The Fraudulent Life
Occasionally I either choose or have to return to a book I read some years ago. That is usually a good experience. One of the depressing things for me is to realize I cannot remember everything I read! I suppose that has always been true, but somehow I am more aware of it now. So it is usually the case that when I reread certain parts of good books, I feel the thrill of learning all over again. And that is a good thing!
So I returned to one of my favorite authors, friend, and fellow-Quaker, Parker Palmer. I wanted to look at some sections in his book, A Hidden Wholeness. I used this book once in the group I lead, which we call Soul Work. I liked it then and I rediscovered it to my liking one more time.
I also like it when books have subtitles. Often they are more revealing than the main title. Palmer’s book has a great, revealing subtitle: Welcoming the Soul and Weaving Community in a Wounded World. As Quakers would say, “that speaks to my condition.” In other words that makes perfect sense to me!
In order to achieve the wholeness that Parker Palmer talks about, we need to find some integrity in our lives. For many of us that integrity---that wholeness---is already present. It is simply “hidden.” But it is not a simple thing to find it. In fact, we may have to take action which will feel more like “creating” wholeness than “finding” it. We create it by means of re-shaping the context in which we live. To re-shape the context means we will necessarily re-shape the way we live.
Many of us probably are not living a life of wholeness because we are living what Palmer calls, “the divided life.” We may have a gut feeling that this is true, but sometimes it is difficult to put into words what this really means. If we can figure this out, then maybe we can find the path to the hidden wholeness. To put it in theological language, maybe we can begin the pilgrimage to salvation. (Salvation is really a Latin word that means wholeness or wellness.)
Palmer talks about the costs of the divided life. And he gives some examples, which resonated with me. For example, he says that the persons living the divided life can “sense that something is missing in our lives and search the world for it, not understanding that what is missing is us.” The next one is the one that knocked my socks off. Palmer notes that sometimes “We feel fraudulent, even invisible, because we are not in the world as who we really are.” This one made me wince!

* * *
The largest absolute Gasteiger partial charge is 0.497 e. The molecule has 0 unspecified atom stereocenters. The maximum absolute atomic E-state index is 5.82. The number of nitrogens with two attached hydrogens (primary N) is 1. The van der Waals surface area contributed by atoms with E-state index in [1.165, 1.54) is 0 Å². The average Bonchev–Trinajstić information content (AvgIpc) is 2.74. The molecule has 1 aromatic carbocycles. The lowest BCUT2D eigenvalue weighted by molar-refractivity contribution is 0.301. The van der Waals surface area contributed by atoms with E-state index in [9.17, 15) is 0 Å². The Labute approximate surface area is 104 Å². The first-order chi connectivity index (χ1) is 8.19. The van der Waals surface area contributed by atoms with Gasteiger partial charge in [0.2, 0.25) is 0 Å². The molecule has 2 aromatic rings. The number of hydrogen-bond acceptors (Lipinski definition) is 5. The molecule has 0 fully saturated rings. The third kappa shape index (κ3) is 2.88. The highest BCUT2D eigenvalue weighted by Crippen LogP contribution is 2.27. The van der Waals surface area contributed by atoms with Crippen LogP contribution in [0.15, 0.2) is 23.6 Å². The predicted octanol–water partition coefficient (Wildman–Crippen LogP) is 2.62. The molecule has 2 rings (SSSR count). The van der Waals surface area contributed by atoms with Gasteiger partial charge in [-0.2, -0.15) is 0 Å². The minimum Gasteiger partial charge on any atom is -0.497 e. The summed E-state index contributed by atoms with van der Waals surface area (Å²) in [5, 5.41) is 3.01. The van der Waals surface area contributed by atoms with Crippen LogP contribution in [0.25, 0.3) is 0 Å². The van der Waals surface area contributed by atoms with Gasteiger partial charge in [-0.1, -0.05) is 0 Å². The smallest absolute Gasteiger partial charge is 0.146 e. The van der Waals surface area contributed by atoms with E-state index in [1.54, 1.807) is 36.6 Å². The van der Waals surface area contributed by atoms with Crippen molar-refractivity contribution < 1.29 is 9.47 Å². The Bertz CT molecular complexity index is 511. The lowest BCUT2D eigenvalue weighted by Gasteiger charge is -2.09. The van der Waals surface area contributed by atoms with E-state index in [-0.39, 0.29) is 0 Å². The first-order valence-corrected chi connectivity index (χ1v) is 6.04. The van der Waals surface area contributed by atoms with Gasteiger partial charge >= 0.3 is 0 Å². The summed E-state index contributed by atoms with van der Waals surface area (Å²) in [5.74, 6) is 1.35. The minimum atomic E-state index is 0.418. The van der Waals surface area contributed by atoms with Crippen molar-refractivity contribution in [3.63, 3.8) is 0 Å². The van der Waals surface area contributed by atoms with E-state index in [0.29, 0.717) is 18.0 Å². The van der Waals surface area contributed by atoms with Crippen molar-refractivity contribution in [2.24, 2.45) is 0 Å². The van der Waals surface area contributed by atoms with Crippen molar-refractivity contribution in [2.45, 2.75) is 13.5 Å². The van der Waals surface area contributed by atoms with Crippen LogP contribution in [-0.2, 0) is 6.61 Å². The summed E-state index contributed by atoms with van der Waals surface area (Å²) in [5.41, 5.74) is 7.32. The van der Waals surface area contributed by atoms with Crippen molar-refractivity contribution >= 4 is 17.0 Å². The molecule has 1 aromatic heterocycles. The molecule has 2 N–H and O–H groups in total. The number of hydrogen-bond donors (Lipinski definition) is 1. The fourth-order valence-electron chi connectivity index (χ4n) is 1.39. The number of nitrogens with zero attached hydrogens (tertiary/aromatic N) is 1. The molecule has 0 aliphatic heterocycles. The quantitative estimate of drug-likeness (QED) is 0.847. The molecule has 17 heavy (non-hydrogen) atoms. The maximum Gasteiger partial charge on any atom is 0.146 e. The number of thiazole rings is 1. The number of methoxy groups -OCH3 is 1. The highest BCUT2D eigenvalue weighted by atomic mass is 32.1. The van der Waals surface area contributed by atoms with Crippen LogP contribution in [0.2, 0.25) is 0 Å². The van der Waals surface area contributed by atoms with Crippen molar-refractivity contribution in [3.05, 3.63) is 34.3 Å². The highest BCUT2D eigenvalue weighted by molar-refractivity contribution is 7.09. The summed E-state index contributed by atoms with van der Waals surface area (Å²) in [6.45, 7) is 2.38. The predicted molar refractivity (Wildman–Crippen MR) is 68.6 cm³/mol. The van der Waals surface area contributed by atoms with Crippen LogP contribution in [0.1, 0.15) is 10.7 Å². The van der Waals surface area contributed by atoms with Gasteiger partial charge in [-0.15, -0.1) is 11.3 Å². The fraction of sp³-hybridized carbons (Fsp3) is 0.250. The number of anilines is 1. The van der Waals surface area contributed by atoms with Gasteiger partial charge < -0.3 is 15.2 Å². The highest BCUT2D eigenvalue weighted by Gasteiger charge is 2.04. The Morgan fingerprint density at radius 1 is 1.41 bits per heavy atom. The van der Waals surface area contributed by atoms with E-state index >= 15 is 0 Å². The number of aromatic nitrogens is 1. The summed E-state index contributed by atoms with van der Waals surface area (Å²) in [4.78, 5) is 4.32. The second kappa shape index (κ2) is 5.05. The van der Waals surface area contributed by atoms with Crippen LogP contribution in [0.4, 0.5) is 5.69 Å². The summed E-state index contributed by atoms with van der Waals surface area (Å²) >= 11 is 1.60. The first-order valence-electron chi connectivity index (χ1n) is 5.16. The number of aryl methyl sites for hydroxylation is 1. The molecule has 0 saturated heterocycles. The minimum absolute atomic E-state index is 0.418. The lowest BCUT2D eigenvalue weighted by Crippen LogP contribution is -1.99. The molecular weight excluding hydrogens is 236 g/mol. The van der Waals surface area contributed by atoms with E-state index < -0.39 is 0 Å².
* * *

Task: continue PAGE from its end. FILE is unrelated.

Often the divided self that we are appears in a dual way. By ourselves---alone---we may have some sense of who we really are. But when we go public, we are not our true self. We play some role or, perhaps, multiple roles. American culture is very good at defining people according to roles. I am a parent, a professor, a secretary and on and on. Who we are is determined by what we do.
Sometimes money follows roles. We don’t pay teachers what the lawyers make. And the list goes on. Looking at what we do and who we are can determine our value. You make more than I do, so you must be more valuable than I am!
Given this, how on earth do we welcome the soul and weave community? Of course, that is not an easy question to answer. But I agree with Parker Palmer that what was just described indicates a wounded world. And it is in that world that the soul must be welcomed and community must be woven.
The antidote to the divided self is to discover and develop our true self. This true self is our soul and that is the “me’ that is central to community formation and nurture. There are myriad ways we could suggest that we approach the soul work needed to give up the divided self. Let me choose one that Parker Palmer offers, especially as it has to do with people who are too busy in life. Too often schedule dictates life.
Palmer tells us “There are three keys to creating a schedule that welcomes the soul: slow down, do more with less, and pay attention to rhythm.” I like all three of these and can immediately see their relevance for my life. And I realize I really don’t need any more “answers” or “suggestions” in the moment. If I could just work on one of these---or perhaps, dabble with all three---then I am sure I would begin to sense that I was more soulful.
If I were to pick off the most important one for me in the moment, it would be to pay attention to rhythm. What is my daily rhythm? How is it soulful? Or is it soul destructive? Those are serious questions that I normally would never take the time to ask nor ponder.
How could I alter my rhythm to enable me to become more soulful? Altering something does not always mean adding! Perhaps I need to subtract? Or switch? Can I add something to my rhythm that enhances the growth of soul? No doubt, the answer is yes. Maybe I could begin a short period of meditation or a devotional. I do some of this, but sometimes it is more haphazard than rhythmic.
What could you begin to do?